Germany has one of the best electoral systems in the world. If I were writing a constitution, I think only New Zealand could serve as a better model. I’ve briefly discussed the advantages of mixed member proportional representation (MMPR) before, but here are some of the main benefits:
- The question of which person you want to represent your local area and the question of which party you want to govern the country are separated.
- Each voter has equal influence over the ultimate distribution of seats – unlike systems which give rise to '’swing states’ or ‘marginal constituencies’, where voters have more power
- There is less incentive for tactical voting, as proportional representation ensures that votes for smaller parties are not ‘wasted’
I think these three features – less ambiguity over what people are voting for, equalising the influence of each voter, and ensuring that voters’ genuine preferences are considered – mean that MMPR is more democratic than other systems.
However, recent events in Germany show that it can still fall short of these lofty democratic principles. In the January 20th Lower Saxony election, it has been suggested that a number of CDU supporters voted for the FDP. Why would they do this? Because the FDP is more likely to cooperate with the CDU than other parties, and it was in danger of falling short of the 5% share of the vote necessary to win any seats in parliament. It has been suggested that the general election later this year might witness a similar phenomenon.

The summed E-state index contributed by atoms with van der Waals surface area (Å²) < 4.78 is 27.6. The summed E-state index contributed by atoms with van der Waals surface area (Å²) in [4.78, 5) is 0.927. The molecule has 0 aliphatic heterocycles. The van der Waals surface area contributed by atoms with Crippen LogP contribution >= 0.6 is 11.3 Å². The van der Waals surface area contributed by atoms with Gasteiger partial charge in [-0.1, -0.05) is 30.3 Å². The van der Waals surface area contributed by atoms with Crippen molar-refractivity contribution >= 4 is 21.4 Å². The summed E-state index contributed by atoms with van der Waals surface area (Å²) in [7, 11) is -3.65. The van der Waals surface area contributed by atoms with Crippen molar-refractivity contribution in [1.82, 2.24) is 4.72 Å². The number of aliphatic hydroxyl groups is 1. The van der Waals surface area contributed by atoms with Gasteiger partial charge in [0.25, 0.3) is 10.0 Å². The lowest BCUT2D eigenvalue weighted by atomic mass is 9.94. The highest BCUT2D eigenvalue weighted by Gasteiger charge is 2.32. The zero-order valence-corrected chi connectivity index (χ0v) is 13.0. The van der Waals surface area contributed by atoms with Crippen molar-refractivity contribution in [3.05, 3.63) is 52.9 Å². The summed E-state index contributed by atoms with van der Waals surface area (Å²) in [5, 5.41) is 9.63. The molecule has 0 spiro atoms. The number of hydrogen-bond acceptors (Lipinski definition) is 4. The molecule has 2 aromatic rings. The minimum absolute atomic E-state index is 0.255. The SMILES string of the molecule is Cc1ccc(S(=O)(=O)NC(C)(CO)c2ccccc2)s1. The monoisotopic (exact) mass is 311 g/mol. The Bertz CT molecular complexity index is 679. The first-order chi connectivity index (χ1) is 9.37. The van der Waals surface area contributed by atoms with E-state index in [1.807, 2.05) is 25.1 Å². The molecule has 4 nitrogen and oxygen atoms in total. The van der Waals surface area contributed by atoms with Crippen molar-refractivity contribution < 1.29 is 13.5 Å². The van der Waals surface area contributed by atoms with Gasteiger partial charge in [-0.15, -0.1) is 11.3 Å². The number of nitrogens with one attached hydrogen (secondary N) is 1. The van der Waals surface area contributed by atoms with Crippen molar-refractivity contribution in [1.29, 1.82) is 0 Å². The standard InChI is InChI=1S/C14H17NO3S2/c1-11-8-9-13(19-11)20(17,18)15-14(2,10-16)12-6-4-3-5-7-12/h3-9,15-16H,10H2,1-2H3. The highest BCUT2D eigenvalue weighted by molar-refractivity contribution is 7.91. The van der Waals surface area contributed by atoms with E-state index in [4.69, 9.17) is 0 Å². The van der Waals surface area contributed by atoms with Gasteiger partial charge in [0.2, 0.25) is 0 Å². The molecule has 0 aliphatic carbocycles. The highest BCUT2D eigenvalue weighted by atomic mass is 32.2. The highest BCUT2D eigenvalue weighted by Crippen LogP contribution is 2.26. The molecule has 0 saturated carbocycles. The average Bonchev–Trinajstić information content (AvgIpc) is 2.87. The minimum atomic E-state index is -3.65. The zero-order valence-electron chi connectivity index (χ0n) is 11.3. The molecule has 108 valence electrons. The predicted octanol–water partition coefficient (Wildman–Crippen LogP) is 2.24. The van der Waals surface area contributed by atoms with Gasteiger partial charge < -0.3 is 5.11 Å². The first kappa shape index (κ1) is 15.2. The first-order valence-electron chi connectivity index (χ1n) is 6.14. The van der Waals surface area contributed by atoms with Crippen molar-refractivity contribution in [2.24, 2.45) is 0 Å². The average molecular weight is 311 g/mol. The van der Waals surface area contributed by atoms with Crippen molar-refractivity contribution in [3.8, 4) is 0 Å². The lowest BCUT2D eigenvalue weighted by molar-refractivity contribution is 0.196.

The election was analysed mostly in terms of its implications for the fortunes of the CDU, but more troubling are its implications for democracy as a whole. CDU supporters voting FDP violates principle 3) above, that democracy should aggregate authentic, and not falsely stated preferences. Less obviously, it also violates 2) – that each vote should have equal bearing on ultimate electoral result. The CDU supporters misrepresented their preference because they believed that voting FDP would give them more influence on the distribution of seats. Voting FDP gave them more power because they had the chance not only to be the marginal voter who decided the destination of a single seat, as all other voters did, but additionally gave them the chance of being the marginal voter whose vote carried their party over the threshold, and decided a hatful of extra seats.
The flipside of the extra influence wielded by voters whose party is close to the parliamentary threshold is the disenfranchisement of those whose favoured party fails to meet the threshold – their votes effectively count for less than the rest of the electorate, raising the spectre of the ‘wasted vote’, another phenomenon MMPR is supposed to avoid.
These problems are minor niggles compared to the inequity of voting systems like the US or the UK, but the undignified scenes in Lower Saxony let the German system down. If Germany is to live up to the high democratic standards it has set itself, it would do well to lower the threshold for entry to parliament (at 5% it is amongst the highest in the world), or better yet, abolish it entirely.